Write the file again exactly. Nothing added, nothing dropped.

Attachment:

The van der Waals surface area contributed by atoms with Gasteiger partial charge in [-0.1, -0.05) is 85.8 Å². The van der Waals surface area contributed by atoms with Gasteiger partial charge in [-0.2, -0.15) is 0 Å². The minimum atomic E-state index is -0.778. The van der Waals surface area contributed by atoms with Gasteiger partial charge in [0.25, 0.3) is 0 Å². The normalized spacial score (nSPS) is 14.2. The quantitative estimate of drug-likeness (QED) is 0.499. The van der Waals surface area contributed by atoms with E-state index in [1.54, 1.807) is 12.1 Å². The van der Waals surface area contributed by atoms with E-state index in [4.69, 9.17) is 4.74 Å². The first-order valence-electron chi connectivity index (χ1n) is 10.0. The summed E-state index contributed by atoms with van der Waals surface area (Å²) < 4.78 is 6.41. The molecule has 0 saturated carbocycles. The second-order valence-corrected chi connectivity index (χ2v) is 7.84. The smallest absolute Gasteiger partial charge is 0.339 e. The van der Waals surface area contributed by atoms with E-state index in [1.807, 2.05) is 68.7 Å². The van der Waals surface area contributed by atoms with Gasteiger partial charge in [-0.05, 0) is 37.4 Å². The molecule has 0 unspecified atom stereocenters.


The van der Waals surface area contributed by atoms with Gasteiger partial charge in [-0.1, -0.05) is 85.8 Å². The van der Waals surface area contributed by atoms with Gasteiger partial charge in [-0.2, -0.15) is 0 Å². The minimum atomic E-state index is -0.778. The van der Waals surface area contributed by atoms with Gasteiger partial charge in [0.25, 0.3) is 0 Å². The normalized spacial score (nSPS) is 14.2. The quantitative estimate of drug-likeness (QED) is 0.499. The van der Waals surface area contributed by atoms with E-state index in [1.54, 1.807) is 12.1 Å². The van der Waals surface area contributed by atoms with E-state index in [4.69, 9.17) is 4.74 Å². The first-order valence-electron chi connectivity index (χ1n) is 10.0. The summed E-state index contributed by atoms with van der Waals surface area (Å²) < 4.78 is 6.41. The molecule has 0 saturated carbocycles. The second-order valence-corrected chi connectivity index (χ2v) is 7.84. The smallest absolute Gasteiger partial charge is 0.339 e. The van der Waals surface area contributed by atoms with E-state index in [1.807, 2.05) is 68.7 Å². The van der Waals surface area contributed by atoms with Gasteiger partial charge in [-0.05, 0) is 37.4 Å². The molecule has 0 unspecified atom stereocenters.